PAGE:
This week Joe Biden turned 80. He’s the first octogenarian President in US history. If he decides to contest the next election, wins and serves a full term, he’ll be 86 when he leaves the White House.
Biden’s opponents, including certain Australian media outlets, have been asking aloud how can it be possible someone so old can be holding down the most important job in the world? They have taken great pleasure in replaying Biden gaffes and other examples which they say underscore just how unfit he is for the job.
Biden’s response? Judge me on the work I’ve been doing, and my enthusiasm for the job. People are right, he said, to raise questions about his age and his competencies, but he should be judged on his performance.
Ageism is alive and well, and seems to be a form of discrimination that is still tolerated at a time when nearly every other form of prejudice is frowned upon or even outlawed. And it extends to the job market.
I can tell you firsthand it is not that easy once you reach a certain age to find employment, even in times when we are told we have massive skills shortages and employers allegedly screaming out for more foreign workers to fill vacancies.
I have been fortunate, but I know of many “older” Australians who are struggling just to get to first base.
“Half the time they don’t even acknowledge my application,” one told me.
“I dread face-to-face interviews, because I know exactly what they are thinking when they see my grey hair,” another said.
So why is it so hard for older people to find new careers, to get fresh starts? After all, you can’t beat experience, surely?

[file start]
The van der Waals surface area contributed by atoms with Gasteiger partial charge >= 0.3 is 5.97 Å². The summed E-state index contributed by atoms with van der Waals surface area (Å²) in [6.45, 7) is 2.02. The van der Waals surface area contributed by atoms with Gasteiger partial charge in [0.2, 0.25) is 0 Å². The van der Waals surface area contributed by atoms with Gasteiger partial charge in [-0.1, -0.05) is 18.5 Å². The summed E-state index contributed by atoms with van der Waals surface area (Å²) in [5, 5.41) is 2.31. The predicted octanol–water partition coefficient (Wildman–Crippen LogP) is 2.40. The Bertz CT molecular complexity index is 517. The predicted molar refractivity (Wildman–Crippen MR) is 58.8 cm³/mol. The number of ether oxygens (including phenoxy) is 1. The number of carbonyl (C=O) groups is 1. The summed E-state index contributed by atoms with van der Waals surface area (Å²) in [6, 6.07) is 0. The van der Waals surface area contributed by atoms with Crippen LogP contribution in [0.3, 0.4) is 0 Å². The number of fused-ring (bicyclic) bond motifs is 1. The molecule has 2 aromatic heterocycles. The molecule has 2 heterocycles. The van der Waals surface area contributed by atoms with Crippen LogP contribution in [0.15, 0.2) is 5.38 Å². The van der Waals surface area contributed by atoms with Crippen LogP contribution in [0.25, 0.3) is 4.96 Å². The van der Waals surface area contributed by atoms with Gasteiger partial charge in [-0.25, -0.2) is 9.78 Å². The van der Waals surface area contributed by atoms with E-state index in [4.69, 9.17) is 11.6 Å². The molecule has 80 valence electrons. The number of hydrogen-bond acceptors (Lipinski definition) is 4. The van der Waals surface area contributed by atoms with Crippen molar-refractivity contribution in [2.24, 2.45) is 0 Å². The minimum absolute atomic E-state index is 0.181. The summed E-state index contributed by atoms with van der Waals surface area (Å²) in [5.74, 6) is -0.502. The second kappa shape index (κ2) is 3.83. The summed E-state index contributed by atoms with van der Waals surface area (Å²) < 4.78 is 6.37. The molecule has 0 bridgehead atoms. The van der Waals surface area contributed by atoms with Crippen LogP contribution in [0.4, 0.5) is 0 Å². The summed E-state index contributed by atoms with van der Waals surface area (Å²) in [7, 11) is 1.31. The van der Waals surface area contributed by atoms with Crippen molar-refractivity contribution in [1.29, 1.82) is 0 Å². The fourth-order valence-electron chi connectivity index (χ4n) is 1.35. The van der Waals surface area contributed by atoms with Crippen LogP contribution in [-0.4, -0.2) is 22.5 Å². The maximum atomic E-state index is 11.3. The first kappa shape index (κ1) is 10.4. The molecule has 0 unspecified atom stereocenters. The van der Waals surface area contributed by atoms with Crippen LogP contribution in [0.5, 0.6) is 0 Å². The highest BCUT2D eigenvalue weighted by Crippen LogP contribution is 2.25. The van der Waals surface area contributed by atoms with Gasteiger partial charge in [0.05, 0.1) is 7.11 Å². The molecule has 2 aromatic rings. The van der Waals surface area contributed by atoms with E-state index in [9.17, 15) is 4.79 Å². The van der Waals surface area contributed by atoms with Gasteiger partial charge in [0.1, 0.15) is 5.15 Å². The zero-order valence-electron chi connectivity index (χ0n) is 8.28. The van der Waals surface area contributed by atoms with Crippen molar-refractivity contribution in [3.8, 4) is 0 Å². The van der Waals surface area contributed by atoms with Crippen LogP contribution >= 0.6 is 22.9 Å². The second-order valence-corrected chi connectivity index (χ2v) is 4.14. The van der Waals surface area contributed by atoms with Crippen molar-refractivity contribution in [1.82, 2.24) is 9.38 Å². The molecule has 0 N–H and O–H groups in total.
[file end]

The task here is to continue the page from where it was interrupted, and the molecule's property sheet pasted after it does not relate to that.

One myth is that older people have been left behind by the digital age. Granted, many find it a bit of a struggle to keep up. But plenty of others are more than proficient, and those who aren’t are more than willing to learn.
Older people have the experience of learning to adapt that younger workers are still learning.
Anyone who has been in the workforce for decades has been through enormous change in workplace culture and the ways tasks are carried out. Digital technology is just the latest.
Perhaps the biggest hurdle is that employers don’t want to pay for experience. Why pay $120,000 for an older employee who could bring 30 years of experience and know-how to your workplace, when you could employ two graduates for the same price and train them up?
A common question applicants are asked at job interviews is, “What salary are you expecting?” or, “How much were you earning at your previous job?” If they have to ask the question, then money is obviously more of a driving force than experience.
There’s another theory why older people find it hard to find new jobs. The people doing the interviews feel threatened by their experience, and fear they are more qualified than them and may eventually show them up or, worse still, take their job.
Whatever the reason, ignore older jobseekers at your peril. People shouldn’t forget, the President of the United States and the King of England have a combined age of more than 150.